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Look away, look away, look away from Dixieland

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There is a battlefield strategy wherein the losing side retreats and tends to its wounds before attacking anew in hopes of surprising a foe lulled into the complacency of apparent victory.

After a lifetime of hearing it threatened at every opportunity, it looks like the South is rising again.

I don’t mean literally. There is no nation of insurgents declaring armed warfare on the United States of America — not yet, anyway — but the cold war between those who would lead society into a future of diversity and equality and those who would drag us back to an era of unchecked White rule is trying to heat up.

If you accept the argument that the Civil War was about states’ rights — specifically, the right to permit some citizens to enslave others for monetary gain — then it’s hard to avoid seeing parallels with the current push for states’ rights to regulate elections, censor public education and take away women’s control over their bodies.

Just last week, Republican Senator Mike Braun of Indiana responded to a question about states’ rights in relation to abortion and interracial marriage. The context was his consideration of Supreme Court nominee Ketanji Brown Jackson.

Braun said the Supreme Court had overstepped with Roe V. Wade in legalizing abortion. When asked if he felt that way about other decisions such as Loving V. Virginia, which legalized interracial marriage, Braun said he did. He later tried to clarify his comments but the original question seemed clear enough, as did his reply.

Nebraska Sen. Ben Sasse, one of the diminishing number of relatively sane Republicans left in Congress, announced that while he recognized and respected Jackson’s qualifications he would not be voting in support of her appointment because she wasn’t enough of an “originalist” to suit his tastes.

Who needs modern wisdom to interpret and apply law when you have the original Constitution, written to affirm the rights of White land-owning slaveholders over everyone else’s?

Reporter Josh Moon of The Alabama Political Reporter has written for years of the “Alabamization” of America, with the nation becoming “a not-so-magical land where crooks rule by claiming the moral high ground and voters routinely choose to give their money to billionaires.”

Sounds like an apt description of the insatiable grift perpetrated on working-class conservatives — and I’m not just saying that because I used to work with Josh.

The sentiment is further echoed in Pulitzer Prize-winning columnist Cynthia Tucker and historian Frye Galliard’s new book, “The Southernization of America: a Story of Democracy in the Balance.” The two native Alabamians — she is Black, he is white — revisit the writings of John Egerton, another Southerner who saw the ways the South was negatively influencing the rest of the country.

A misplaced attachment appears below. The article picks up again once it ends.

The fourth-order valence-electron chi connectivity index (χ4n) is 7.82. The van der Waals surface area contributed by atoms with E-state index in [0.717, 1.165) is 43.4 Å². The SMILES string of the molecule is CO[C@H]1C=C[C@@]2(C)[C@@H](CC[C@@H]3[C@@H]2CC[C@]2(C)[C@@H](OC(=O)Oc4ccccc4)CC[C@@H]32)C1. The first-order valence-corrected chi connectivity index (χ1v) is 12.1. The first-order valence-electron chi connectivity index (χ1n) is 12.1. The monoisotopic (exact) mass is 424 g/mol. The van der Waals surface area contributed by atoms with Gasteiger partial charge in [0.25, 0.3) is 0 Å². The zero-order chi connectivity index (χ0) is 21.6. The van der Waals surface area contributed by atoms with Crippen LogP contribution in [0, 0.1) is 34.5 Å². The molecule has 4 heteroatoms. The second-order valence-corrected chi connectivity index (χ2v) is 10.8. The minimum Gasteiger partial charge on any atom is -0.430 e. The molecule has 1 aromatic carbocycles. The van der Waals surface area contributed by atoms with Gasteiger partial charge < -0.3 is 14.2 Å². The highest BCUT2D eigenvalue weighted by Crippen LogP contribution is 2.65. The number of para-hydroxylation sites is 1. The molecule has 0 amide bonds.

In the introduction to their book, Tucker and Galliard write of former Alabama Gov. George Wallace:

“In the presidential primaries of 1964 and ’68, Wallace spoke more obliquely about race, almost as if he were teaching the nation how to think in code. … Wallace cast the federal government as a bully — an outside force pursuing integration without regard for the will of the people — and himself as a noble defender of freedom.”

We hear echoes of Wallace’s code in today’s protests against mask mandates and transgender rights, with well-intentioned public heath officials being rewarded with death threats and every politician who isn’t a Republican described as being part of the “radical left.”

We see the code in the rear windows of our neighbors’ cars, the stickers of the white rabbit branded with the letter “Q” for QAnon, or the Three-Percenters, who pledge to take up arms to save the country from federal overreach. They align themselves with some mythical three percent of colonists who fought the British during the American Revolution, though that number has been refuted.

We note increasingly violent rhetoric, where every ideological disagreement becomes a call to arms; where riled-up masses are urged to “fight like hell” to save the country; where enemies must be hung from the highest tree; where even a Supreme Court justice’s spouse can text that any course of action is justified since “there are no rules in war.”

The South, of course, doesn’t hold a patent on poor race relations or any other measure of social dysfunction, but it often seems to take an embarrassing pride in its rebellious image.

Still, anyone who thinks they want to start another war here should study its devastating effects abroad. There are no winners in war, only the living and the dead.

Terry E. Manning lives and works in Savannah, Ga. He is a Clemson graduate and worked for 20 years as a journalist. He can be reached at teemanning@gmail.com.

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